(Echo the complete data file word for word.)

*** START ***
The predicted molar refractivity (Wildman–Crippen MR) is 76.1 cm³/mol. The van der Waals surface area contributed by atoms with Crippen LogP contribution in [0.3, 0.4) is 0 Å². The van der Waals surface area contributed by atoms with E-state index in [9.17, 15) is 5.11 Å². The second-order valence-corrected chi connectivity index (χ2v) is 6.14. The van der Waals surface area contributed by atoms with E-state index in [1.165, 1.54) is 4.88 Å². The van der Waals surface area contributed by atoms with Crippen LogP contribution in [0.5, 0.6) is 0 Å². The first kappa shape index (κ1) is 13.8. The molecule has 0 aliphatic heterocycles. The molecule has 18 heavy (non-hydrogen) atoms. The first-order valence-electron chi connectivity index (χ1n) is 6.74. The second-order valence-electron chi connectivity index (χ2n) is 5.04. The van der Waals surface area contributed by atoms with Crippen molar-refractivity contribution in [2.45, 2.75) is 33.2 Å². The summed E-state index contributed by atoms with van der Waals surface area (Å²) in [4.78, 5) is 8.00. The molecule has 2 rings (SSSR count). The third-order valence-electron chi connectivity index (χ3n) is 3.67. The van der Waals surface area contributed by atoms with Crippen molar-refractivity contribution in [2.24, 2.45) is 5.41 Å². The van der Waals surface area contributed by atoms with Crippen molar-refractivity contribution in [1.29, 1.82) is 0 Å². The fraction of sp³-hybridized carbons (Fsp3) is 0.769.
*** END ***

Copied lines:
The predicted molar refractivity (Wildman–Crippen MR) is 76.1 cm³/mol. The van der Waals surface area contributed by atoms with Crippen LogP contribution in [0.3, 0.4) is 0 Å². The van der Waals surface area contributed by atoms with E-state index in [9.17, 15) is 5.11 Å². The second-order valence-corrected chi connectivity index (χ2v) is 6.14. The van der Waals surface area contributed by atoms with E-state index in [1.165, 1.54) is 4.88 Å². The van der Waals surface area contributed by atoms with Crippen LogP contribution in [0.5, 0.6) is 0 Å². The first kappa shape index (κ1) is 13.8. The molecule has 0 aliphatic heterocycles. The molecule has 18 heavy (non-hydrogen) atoms. The first-order valence-electron chi connectivity index (χ1n) is 6.74. The second-order valence-electron chi connectivity index (χ2n) is 5.04. The van der Waals surface area contributed by atoms with Crippen molar-refractivity contribution in [2.45, 2.75) is 33.2 Å². The summed E-state index contributed by atoms with van der Waals surface area (Å²) in [4.78, 5) is 8.00. The molecule has 2 rings (SSSR count). The third-order valence-electron chi connectivity index (χ3n) is 3.67. The van der Waals surface area contributed by atoms with Crippen molar-refractivity contribution in [2.24, 2.45) is 5.41 Å². The van der Waals surface area contributed by atoms with Crippen molar-refractivity contribution in [1.29, 1.82) is 0 Å². The fraction of sp³-hybridized carbons (Fsp3) is 0.769.